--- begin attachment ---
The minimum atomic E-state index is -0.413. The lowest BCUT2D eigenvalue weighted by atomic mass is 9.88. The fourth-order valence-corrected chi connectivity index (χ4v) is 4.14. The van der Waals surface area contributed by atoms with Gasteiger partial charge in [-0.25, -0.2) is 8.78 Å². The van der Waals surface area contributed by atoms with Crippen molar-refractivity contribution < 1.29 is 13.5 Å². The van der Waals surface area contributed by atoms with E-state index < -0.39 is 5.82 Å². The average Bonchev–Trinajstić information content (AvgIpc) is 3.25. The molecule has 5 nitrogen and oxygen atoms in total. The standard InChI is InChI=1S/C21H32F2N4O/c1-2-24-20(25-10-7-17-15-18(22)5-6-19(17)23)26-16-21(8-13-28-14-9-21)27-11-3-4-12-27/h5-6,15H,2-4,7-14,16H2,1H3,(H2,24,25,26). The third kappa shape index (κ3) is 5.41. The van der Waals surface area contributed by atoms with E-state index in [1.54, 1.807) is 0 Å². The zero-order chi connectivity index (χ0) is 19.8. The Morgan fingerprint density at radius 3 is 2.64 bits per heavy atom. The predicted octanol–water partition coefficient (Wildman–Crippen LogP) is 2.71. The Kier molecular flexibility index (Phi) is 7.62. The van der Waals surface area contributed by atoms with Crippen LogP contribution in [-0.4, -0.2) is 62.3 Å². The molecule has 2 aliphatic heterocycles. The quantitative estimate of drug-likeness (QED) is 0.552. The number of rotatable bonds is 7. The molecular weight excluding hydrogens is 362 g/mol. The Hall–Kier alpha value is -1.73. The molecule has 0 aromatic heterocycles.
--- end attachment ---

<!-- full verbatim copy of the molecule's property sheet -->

The minimum atomic E-state index is -0.413. The lowest BCUT2D eigenvalue weighted by atomic mass is 9.88. The fourth-order valence-corrected chi connectivity index (χ4v) is 4.14. The van der Waals surface area contributed by atoms with Gasteiger partial charge in [-0.25, -0.2) is 8.78 Å². The van der Waals surface area contributed by atoms with Crippen molar-refractivity contribution < 1.29 is 13.5 Å². The van der Waals surface area contributed by atoms with E-state index < -0.39 is 5.82 Å². The average Bonchev–Trinajstić information content (AvgIpc) is 3.25. The molecule has 5 nitrogen and oxygen atoms in total. The standard InChI is InChI=1S/C21H32F2N4O/c1-2-24-20(25-10-7-17-15-18(22)5-6-19(17)23)26-16-21(8-13-28-14-9-21)27-11-3-4-12-27/h5-6,15H,2-4,7-14,16H2,1H3,(H2,24,25,26). The third kappa shape index (κ3) is 5.41. The van der Waals surface area contributed by atoms with E-state index in [1.54, 1.807) is 0 Å². The zero-order chi connectivity index (χ0) is 19.8. The Morgan fingerprint density at radius 3 is 2.64 bits per heavy atom. The predicted octanol–water partition coefficient (Wildman–Crippen LogP) is 2.71. The Kier molecular flexibility index (Phi) is 7.62. The van der Waals surface area contributed by atoms with Crippen LogP contribution in [-0.4, -0.2) is 62.3 Å². The molecule has 2 aliphatic heterocycles. The quantitative estimate of drug-likeness (QED) is 0.552. The number of rotatable bonds is 7. The molecular weight excluding hydrogens is 362 g/mol. The Hall–Kier alpha value is -1.73. The molecule has 0 aromatic heterocycles.